The Basics of Floor Trading


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This pp presentation seeks to explain the basics of floor trading on commodity exchanges. It also explores the various roles in the industry and how different trading decisions are made

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The Basics of Floor Trading

  1. The Basics of Trading Understanding how trading decisions are made and how the mechanics of the pit works
  2. Futures vs. Stocks <ul><li>Held for short term </li></ul><ul><ul><li>Pit traders often hold positions for seconds or minutes </li></ul></ul><ul><li>Can easily go short or long </li></ul><ul><ul><li>Most go long stocks. In commodities you can sell before you ever own. </li></ul></ul><ul><li>Margin provides leverage </li></ul><ul><ul><li>Margin is typically a small percentage of value 2-3% this gives incredible profit or loss potential </li></ul></ul><ul><li>Price Swings are Volatile </li></ul><ul><ul><li>Commodity prices swing violently or can stagnate as well. </li></ul></ul>
  3. Understanding Minimum Tick <ul><li>Minimum fluctuation or minimum tick </li></ul><ul><ul><li>Contracts trade with the minimum tick. For example soybeans are quoted as price per bushel or say $10.40 ¼ </li></ul></ul><ul><ul><li>The minimum tick is ¼ cent on 5,000 contracts or $12.50. </li></ul></ul><ul><ul><li>If I buy a contract of beans at $10.40 ¼ and then sell it ten minutes later at $10.41 I’ve made ¾ of a cent or 3 X 12.50 or $37.50 in profits. </li></ul></ul>
  4. Margin: the power of leverage <ul><li>Nominal value of contract </li></ul><ul><ul><li>With corn at $5.56 a bushel a contract’s nominal value is (5.56 * 5,000 contract size or = $28,000) </li></ul></ul><ul><li>Margin required to trade </li></ul><ul><ul><li>Margin is 3% of this or $840 </li></ul></ul><ul><ul><li>One need only post the margin amount to control the contract </li></ul></ul><ul><li>Margin calls and forced liquidation </li></ul><ul><ul><li>To maintain the position you must always have enough money or you face a margin call. </li></ul></ul>
  5. Futures vs. Stocks <ul><li>$10,000 in futures </li></ul><ul><li>$10,000 in stock </li></ul><ul><li>With $1,000 margin per contract I can buy or sell 10 contracts </li></ul><ul><li>With a 10% increase in the price of corn $5.00 to $5.50 </li></ul><ul><li>Profit = .50 * 5000 *10 or a net gain of $25,000 </li></ul><ul><li>That is a 250% return on my investment. </li></ul><ul><li>I can buy 1,000 shares of a stock valued at $10. </li></ul><ul><li>With a 10% increase in the value of the stock $10 a share to $11 a share. </li></ul><ul><li>Profit = 1,000 * $1 or a net gain of $1,000 </li></ul><ul><li>That is a 10% return on my investment. </li></ul>
  6. Trading Styles <ul><li>Scalping </li></ul><ul><ul><li>Seek to make the minimum tick and hold as short as possible. A large percentage of floor traders. </li></ul></ul><ul><li>Position trading </li></ul><ul><ul><li>Make bets on the way the market will go </li></ul></ul><ul><li>Spread Trading </li></ul><ul><ul><li>Trade the difference between one month and the other </li></ul></ul><ul><li>Option Markets </li></ul><ul><ul><li>Using puts and calls and trading the right but not the obligation to buy or sell </li></ul></ul><ul><li>Arbitrage </li></ul><ul><ul><li>Exploit differences between two markets of like products. </li></ul></ul>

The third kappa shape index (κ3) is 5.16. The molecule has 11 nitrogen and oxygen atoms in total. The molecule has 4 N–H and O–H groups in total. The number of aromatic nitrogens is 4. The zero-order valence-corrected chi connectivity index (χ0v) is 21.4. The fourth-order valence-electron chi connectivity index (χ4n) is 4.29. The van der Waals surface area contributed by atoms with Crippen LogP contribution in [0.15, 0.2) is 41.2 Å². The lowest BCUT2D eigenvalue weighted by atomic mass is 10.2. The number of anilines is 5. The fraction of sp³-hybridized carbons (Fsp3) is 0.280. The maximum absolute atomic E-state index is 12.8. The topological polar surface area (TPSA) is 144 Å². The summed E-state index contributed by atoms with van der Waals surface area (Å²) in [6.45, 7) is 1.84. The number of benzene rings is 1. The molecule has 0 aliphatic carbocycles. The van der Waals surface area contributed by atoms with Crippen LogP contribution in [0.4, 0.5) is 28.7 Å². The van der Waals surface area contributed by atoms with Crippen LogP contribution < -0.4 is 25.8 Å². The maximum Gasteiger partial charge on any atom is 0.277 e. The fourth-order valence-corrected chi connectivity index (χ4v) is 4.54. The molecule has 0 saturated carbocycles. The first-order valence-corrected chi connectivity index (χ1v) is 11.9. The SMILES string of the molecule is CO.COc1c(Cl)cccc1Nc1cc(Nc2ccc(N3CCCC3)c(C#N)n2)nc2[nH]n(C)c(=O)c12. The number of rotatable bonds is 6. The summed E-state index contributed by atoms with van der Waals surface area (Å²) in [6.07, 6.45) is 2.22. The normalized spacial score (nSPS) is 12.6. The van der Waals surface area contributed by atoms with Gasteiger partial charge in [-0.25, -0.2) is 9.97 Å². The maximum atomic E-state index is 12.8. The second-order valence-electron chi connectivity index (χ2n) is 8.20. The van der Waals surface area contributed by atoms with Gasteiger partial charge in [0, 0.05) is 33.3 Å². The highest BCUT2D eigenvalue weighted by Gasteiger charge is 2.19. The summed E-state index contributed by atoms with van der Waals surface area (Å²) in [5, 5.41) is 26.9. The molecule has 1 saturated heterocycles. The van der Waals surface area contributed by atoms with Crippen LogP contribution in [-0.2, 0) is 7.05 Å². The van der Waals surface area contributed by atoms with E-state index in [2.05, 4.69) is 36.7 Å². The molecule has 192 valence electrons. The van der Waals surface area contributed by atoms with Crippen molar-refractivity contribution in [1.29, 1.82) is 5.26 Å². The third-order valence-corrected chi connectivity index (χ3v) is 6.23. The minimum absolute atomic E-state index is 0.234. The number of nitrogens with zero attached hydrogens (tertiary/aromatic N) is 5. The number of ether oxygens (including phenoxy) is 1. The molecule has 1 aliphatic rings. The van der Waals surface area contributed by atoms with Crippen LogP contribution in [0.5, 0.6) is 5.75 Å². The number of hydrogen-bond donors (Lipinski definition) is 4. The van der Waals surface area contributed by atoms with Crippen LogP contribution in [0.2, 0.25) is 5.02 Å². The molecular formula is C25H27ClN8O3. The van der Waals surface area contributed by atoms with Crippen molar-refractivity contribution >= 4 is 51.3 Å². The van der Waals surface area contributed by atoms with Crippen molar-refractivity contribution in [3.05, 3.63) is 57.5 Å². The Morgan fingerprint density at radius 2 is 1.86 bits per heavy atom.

7. Market Forecasting <ul><li>Fundamental Analysis </li></ul><ul><li>Technical Analysis </li></ul><ul><li>Quantitative </li></ul>
  8. Fundamental Analysis <ul><li>Looks at supply and demand information </li></ul><ul><li>Market fundamentals constantly shift </li></ul><ul><li>Weather for many crops </li></ul><ul><li>Political situations as well </li></ul>
  9. Technical Analysis <ul><li>Looks at trying to recognize patterns on price charts. </li></ul><ul><li>Example on next slide. </li></ul>
  10. March Coffee
  11. Quantitative Analysis <ul><li>Complex mathematical formulas to identify trends and to profit from them. </li></ul><ul><li>For those talented in math firms are demanding quantitative analysts and paying huge sums to those who have the background. </li></ul><ul><li>Many different systems to trade. </li></ul><ul><li>Reality is that market conditions are always changing. </li></ul><ul><li>Example </li></ul><ul><ul><li>Volcanic eruptions lead to an 11% increase in the price of wheat. </li></ul></ul>
  12. Mechanics of pit trading <ul><li>Every exchange a little different but most agree on generals of buy and sell. </li></ul><ul><li>Hands out = selling </li></ul><ul><li>Hands in = buying </li></ul>
  13. Voice formula <ul><li>To sell the quantity is offered first then the price </li></ul><ul><ul><li>100 at 3 </li></ul></ul><ul><li>To buy the price is first and then quantity </li></ul><ul><ul><li>3 bid for 100 </li></ul></ul>
  14. Hand signals for Quantity
  15. Recording Trades <ul><li>Badges, Jackets, and Card </li></ul>
  16. Jobs on the Floor <ul><li>With Brokerage Company </li></ul><ul><ul><li>Service Representative </li></ul></ul><ul><ul><li>Broker </li></ul></ul><ul><li>Independent </li></ul><ul><ul><li>Local trader </li></ul></ul><ul><ul><li>Local broker </li></ul></ul><ul><li>With exchange </li></ul><ul><ul><li>Pit reporter </li></ul></ul><ul><ul><li>Educational </li></ul></ul><ul><ul><li>PR and financial </li></ul></ul>
  17. Jobs off the floor <ul><li>Independent </li></ul><ul><ul><li>speculator </li></ul></ul><ul><li>Commodity Fund </li></ul><ul><ul><li>Manage or trade for a fund </li></ul></ul><ul><li>Analyst </li></ul><ul><ul><li>Share thoughts on the market </li></ul></ul><ul><li>Programmer </li></ul><ul><ul><li>Design programs and trading systems and do research </li></ul></ul><ul><li>CTAs </li></ul><ul><ul><li>Commodity Trading Advisor manage customer money </li></ul></ul><ul><li>Jobs in Actual industry </li></ul><ul><ul><li>Numerous </li></ul></ul>